I just met with an author — at least he COULD be an author, if he would only FOCUS a bit — about a possible book idea. He has tons of energy, lots of creative ideas, many marketing ideas, and a large network of people to whom he is either directly or indirectly linked. In many ways, he is an ideal person to work with. The problem, though, is that he is so energized about his ideas and the creative marketing opportunities that he hasn’t FOCUSED on the actual development of his book. There is a great book in him, but he is having trouble focusing and pulling it out of his mind. So, I urged him to focus on the book, and to set everything else aside for now. If you think you have a good book in you, urging to break forth, then focus on these things, so you can begin to put the ideas into book form and be able to communicate to a potential publisher:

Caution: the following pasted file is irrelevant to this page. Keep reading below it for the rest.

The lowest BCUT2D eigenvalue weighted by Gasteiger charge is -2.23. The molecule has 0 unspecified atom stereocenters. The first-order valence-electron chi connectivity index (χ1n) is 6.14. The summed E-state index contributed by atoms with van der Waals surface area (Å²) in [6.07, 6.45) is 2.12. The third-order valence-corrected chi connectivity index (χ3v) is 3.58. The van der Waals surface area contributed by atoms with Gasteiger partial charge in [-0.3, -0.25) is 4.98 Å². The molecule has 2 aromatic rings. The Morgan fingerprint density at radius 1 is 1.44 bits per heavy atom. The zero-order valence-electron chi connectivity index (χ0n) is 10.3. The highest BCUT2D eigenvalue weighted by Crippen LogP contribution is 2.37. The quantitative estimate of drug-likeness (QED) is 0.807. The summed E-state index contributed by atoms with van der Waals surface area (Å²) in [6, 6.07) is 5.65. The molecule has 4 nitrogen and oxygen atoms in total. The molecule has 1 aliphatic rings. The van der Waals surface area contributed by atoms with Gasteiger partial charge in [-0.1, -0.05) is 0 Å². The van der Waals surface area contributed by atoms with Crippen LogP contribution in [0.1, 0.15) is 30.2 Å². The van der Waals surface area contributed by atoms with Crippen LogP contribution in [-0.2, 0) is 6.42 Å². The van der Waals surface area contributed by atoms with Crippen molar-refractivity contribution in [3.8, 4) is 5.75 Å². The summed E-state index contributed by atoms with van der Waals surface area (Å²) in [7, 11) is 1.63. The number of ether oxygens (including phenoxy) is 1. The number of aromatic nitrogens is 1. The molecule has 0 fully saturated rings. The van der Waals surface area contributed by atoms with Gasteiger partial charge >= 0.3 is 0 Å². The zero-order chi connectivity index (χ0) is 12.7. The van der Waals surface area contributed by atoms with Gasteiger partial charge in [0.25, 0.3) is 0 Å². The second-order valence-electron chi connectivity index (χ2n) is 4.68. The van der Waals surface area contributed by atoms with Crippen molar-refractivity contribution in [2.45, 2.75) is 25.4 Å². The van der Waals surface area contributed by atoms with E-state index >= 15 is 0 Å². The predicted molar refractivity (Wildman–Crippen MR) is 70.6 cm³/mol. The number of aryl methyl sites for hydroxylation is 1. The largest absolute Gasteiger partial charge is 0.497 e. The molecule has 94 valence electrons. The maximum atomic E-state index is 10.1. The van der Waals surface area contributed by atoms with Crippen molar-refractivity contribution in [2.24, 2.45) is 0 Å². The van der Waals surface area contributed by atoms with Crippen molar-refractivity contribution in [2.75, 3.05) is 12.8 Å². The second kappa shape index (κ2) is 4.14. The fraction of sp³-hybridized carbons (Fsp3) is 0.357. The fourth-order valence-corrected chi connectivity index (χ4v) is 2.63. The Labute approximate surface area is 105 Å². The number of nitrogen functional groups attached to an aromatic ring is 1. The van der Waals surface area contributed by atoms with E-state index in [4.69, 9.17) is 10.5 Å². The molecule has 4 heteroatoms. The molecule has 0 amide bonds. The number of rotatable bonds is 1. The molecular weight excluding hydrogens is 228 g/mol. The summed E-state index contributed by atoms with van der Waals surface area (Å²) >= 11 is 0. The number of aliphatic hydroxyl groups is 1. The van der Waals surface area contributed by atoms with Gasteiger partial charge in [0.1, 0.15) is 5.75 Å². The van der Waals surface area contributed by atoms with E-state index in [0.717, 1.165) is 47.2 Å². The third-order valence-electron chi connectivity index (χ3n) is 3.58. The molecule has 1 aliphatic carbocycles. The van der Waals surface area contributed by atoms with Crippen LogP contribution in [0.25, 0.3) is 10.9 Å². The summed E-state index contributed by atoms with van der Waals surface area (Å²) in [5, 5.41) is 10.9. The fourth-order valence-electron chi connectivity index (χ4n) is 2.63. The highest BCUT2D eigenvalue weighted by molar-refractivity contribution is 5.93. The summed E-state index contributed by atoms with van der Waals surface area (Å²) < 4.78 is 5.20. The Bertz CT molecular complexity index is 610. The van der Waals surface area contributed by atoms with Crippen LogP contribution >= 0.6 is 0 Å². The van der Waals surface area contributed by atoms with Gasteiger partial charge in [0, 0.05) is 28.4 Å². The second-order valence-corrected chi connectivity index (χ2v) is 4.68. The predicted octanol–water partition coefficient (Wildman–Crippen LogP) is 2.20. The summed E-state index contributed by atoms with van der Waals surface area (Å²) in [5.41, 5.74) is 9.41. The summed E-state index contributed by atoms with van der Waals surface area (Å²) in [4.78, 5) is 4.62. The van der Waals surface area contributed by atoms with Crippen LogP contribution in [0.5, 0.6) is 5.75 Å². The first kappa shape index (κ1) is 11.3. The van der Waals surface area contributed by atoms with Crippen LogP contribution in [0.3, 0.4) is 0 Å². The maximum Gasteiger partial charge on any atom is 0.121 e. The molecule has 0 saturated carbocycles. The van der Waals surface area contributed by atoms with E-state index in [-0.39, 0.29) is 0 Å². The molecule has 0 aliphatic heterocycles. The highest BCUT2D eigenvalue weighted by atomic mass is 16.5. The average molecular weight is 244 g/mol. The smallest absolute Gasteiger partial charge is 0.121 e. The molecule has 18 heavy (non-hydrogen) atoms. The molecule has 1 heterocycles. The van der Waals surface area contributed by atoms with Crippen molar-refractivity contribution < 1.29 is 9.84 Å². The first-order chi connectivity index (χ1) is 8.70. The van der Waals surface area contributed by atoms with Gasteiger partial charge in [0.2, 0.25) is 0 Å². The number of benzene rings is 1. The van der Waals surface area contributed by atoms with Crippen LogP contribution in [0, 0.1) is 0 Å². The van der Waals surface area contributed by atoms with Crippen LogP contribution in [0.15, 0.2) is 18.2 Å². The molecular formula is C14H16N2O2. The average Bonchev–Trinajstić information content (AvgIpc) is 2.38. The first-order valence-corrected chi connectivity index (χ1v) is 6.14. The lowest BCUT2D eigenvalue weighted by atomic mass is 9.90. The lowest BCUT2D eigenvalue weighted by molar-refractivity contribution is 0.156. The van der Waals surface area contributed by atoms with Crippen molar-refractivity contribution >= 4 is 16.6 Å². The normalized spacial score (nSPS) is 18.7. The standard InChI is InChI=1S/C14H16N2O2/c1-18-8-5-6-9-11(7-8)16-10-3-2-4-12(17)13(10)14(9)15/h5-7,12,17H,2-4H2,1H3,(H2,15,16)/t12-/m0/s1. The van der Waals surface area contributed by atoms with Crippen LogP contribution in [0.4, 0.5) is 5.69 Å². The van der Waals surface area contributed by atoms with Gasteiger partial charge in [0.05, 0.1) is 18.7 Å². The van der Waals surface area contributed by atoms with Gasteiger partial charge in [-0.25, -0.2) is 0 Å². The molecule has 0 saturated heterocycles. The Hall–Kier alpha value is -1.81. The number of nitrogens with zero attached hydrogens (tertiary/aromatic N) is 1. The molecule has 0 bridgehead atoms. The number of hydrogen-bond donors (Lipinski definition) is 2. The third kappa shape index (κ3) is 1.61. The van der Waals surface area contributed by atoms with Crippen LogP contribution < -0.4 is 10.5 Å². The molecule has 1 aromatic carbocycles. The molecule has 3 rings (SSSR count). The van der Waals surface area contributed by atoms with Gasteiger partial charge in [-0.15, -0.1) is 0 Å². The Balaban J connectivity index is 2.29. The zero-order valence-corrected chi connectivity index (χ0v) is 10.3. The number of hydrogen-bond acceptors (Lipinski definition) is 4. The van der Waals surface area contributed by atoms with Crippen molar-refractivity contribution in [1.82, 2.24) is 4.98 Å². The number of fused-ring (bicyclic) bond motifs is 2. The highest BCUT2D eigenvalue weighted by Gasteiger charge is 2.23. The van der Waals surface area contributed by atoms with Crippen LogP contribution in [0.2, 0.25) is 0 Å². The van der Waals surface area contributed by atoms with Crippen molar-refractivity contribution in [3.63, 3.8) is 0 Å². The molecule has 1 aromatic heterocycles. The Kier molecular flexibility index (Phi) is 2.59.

1. What is the book about? Write a few sentences here, not the entire book. Express what the need for this book is. What will your book teach, illustrate, or how will it uniquely entertain?
2. What is so special about this book or your approach? How is it unique from the bazillion other ideas and books out there?
3. Why are YOU the best person to write or compile this book?
4. Who is going to be the CORE audience for the book? Who do you see picking it up and buying it and reading it? (Don’t say “everybody can and should read this, because the question is who is the CORE audience).
This could help turn good ideas into actual proposals, and the focus on these four elements can help a would-be author best communicate to a publisher. Publishers rarely want to see a manuscript until they have seen — and like — a good, solid proposal.